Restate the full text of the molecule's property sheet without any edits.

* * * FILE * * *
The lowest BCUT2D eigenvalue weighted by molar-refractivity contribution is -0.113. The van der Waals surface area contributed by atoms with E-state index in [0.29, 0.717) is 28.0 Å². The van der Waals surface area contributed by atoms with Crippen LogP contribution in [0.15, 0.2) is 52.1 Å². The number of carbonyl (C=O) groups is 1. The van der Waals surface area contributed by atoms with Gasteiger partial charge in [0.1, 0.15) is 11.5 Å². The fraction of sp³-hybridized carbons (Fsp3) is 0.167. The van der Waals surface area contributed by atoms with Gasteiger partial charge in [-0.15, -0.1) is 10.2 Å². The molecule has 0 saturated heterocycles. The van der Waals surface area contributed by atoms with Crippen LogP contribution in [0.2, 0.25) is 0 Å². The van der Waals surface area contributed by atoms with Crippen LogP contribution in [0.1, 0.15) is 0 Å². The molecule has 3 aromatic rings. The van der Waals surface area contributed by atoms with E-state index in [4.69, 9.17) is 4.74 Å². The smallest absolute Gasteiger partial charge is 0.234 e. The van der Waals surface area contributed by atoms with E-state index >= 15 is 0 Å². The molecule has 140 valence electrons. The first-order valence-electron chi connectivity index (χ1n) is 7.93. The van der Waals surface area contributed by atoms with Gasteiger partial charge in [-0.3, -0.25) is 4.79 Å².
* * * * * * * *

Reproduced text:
The lowest BCUT2D eigenvalue weighted by molar-refractivity contribution is -0.113. The van der Waals surface area contributed by atoms with E-state index in [0.29, 0.717) is 28.0 Å². The van der Waals surface area contributed by atoms with Crippen LogP contribution in [0.15, 0.2) is 52.1 Å². The number of carbonyl (C=O) groups is 1. The van der Waals surface area contributed by atoms with Gasteiger partial charge in [0.1, 0.15) is 11.5 Å². The fraction of sp³-hybridized carbons (Fsp3) is 0.167. The van der Waals surface area contributed by atoms with Gasteiger partial charge in [-0.15, -0.1) is 10.2 Å². The molecule has 0 saturated heterocycles. The van der Waals surface area contributed by atoms with Crippen LogP contribution in [0.2, 0.25) is 0 Å². The van der Waals surface area contributed by atoms with Crippen LogP contribution in [0.1, 0.15) is 0 Å². The molecule has 3 aromatic rings. The van der Waals surface area contributed by atoms with E-state index in [4.69, 9.17) is 4.74 Å². The smallest absolute Gasteiger partial charge is 0.234 e. The van der Waals surface area contributed by atoms with E-state index >= 15 is 0 Å². The molecule has 140 valence electrons. The first-order valence-electron chi connectivity index (χ1n) is 7.93. The van der Waals surface area contributed by atoms with Gasteiger partial charge in [-0.3, -0.25) is 4.79 Å².